WASHINGTON (7/25/14)--Consumer use of electronic payments--whether by card or via automated clearing house (ACH)--continues to outpace cash and checks, according to updated statistics from the 2013 Federal Reserve Payments Study.
Of the 776 million plastic cards used in the United States in 2012, 334 million were credit cards, 283 million were debit cards and 159 million were prepaid cards.
Consumers pulled out their debit cards for an average 23 payments per month compared with an average of 11 payments per month for credit cards and 10 for prepaid cards. In 2012, the number of debit card payments reached 47 billion--significantly higher than the 26.2 billion credit card payments.
The number of online bill payments--through online banking websites, directly through billers and settled via ACH--exceeded 3 billion in 2012.
Notable is the use of mobile payments: Mobile wallet applications accounted for more than 250 million mobile payments, and there were at least 205 million person-to-person or money transfer payments.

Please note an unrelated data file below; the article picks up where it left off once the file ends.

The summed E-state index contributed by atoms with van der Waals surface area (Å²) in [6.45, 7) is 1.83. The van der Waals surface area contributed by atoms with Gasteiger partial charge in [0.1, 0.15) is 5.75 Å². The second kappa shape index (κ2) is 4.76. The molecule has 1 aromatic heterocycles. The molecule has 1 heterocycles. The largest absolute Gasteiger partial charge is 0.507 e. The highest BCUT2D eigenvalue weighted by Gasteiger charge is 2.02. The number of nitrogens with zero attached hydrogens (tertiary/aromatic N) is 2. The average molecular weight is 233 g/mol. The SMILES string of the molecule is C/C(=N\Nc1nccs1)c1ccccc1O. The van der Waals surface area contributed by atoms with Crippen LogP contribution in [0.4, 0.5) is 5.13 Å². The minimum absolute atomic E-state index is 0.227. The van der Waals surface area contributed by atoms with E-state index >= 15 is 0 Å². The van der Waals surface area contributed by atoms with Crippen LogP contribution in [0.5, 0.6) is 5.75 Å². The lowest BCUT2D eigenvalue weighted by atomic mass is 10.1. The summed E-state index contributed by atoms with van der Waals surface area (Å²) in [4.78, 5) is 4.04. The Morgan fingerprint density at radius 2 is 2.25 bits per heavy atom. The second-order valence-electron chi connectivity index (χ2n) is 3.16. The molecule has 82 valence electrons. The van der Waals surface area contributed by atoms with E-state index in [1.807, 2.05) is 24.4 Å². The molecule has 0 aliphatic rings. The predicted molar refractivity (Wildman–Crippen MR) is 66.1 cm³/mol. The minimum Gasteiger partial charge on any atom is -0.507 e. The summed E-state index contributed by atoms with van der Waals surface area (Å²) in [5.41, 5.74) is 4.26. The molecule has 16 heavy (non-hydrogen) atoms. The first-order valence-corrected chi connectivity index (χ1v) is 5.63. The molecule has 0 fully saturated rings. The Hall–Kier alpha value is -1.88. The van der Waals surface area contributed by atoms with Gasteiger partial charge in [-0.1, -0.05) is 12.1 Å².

Check usage continues to decline, although, when used, almost all checks in 2012 were either cleared by electronic image exchange or converted to ACH payments. More than 90% of the drop in total checks was due to reductions in checks for $500 or less.
The number of fraudulent transactions in 2012 was 32.2 million worth $6.4 billion. Only 5% of the 32.3 million were made via ACH, and checks had the lowest unauthorized transactions at 3%.
This revised report updates data from the December 2013 original report. The 2013 Federal Reserve Payments Study is the fifth conducted since 2001 by the Federal Reserve System to estimate aggregate trends in noncash payments in the United States. Estimates are based on survey data gathered from depository and financial institutions, payment networks, processors and issuers.